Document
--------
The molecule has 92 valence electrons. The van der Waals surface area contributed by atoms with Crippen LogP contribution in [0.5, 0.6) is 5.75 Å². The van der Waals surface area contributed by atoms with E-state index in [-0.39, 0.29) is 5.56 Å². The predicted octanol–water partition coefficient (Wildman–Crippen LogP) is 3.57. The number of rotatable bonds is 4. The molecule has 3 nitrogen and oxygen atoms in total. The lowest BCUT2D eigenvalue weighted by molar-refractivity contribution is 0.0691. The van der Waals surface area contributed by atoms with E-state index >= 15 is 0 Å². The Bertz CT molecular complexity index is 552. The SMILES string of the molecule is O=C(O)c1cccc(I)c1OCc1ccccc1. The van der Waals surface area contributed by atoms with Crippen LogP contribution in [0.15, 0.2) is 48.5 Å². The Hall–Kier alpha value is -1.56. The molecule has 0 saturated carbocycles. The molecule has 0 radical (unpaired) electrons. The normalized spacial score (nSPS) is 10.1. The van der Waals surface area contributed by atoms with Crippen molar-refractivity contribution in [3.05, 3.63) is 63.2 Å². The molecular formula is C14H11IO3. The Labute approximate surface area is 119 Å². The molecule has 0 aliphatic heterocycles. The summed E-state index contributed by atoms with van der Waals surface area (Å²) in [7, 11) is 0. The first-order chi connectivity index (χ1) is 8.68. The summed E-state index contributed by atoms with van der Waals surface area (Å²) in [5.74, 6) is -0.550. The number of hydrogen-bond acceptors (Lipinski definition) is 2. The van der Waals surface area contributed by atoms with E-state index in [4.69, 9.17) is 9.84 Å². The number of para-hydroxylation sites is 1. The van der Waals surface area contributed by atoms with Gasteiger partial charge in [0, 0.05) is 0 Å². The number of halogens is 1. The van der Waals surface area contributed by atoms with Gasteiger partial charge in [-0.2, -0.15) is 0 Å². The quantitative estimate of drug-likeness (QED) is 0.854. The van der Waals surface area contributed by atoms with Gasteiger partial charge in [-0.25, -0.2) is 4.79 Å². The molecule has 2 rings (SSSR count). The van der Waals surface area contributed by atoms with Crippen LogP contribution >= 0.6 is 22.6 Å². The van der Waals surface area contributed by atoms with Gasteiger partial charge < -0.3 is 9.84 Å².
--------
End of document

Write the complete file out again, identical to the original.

The molecule has 92 valence electrons. The van der Waals surface area contributed by atoms with Crippen LogP contribution in [0.5, 0.6) is 5.75 Å². The van der Waals surface area contributed by atoms with E-state index in [-0.39, 0.29) is 5.56 Å². The predicted octanol–water partition coefficient (Wildman–Crippen LogP) is 3.57. The number of rotatable bonds is 4. The molecule has 3 nitrogen and oxygen atoms in total. The lowest BCUT2D eigenvalue weighted by molar-refractivity contribution is 0.0691. The van der Waals surface area contributed by atoms with E-state index >= 15 is 0 Å². The Bertz CT molecular complexity index is 552. The SMILES string of the molecule is O=C(O)c1cccc(I)c1OCc1ccccc1. The van der Waals surface area contributed by atoms with Crippen LogP contribution in [0.15, 0.2) is 48.5 Å². The Hall–Kier alpha value is -1.56. The molecule has 0 saturated carbocycles. The molecule has 0 radical (unpaired) electrons. The normalized spacial score (nSPS) is 10.1. The van der Waals surface area contributed by atoms with Crippen molar-refractivity contribution in [3.05, 3.63) is 63.2 Å². The molecular formula is C14H11IO3. The Labute approximate surface area is 119 Å². The molecule has 0 aliphatic heterocycles. The summed E-state index contributed by atoms with van der Waals surface area (Å²) in [7, 11) is 0. The first-order chi connectivity index (χ1) is 8.68. The summed E-state index contributed by atoms with van der Waals surface area (Å²) in [5.74, 6) is -0.550. The number of hydrogen-bond acceptors (Lipinski definition) is 2. The van der Waals surface area contributed by atoms with E-state index in [4.69, 9.17) is 9.84 Å². The number of para-hydroxylation sites is 1. The van der Waals surface area contributed by atoms with Gasteiger partial charge in [0, 0.05) is 0 Å². The number of halogens is 1. The van der Waals surface area contributed by atoms with Gasteiger partial charge in [-0.2, -0.15) is 0 Å². The quantitative estimate of drug-likeness (QED) is 0.854. The van der Waals surface area contributed by atoms with Gasteiger partial charge in [-0.25, -0.2) is 4.79 Å². The molecule has 2 rings (SSSR count). The van der Waals surface area contributed by atoms with Crippen LogP contribution >= 0.6 is 22.6 Å². The van der Waals surface area contributed by atoms with Gasteiger partial charge < -0.3 is 9.84 Å².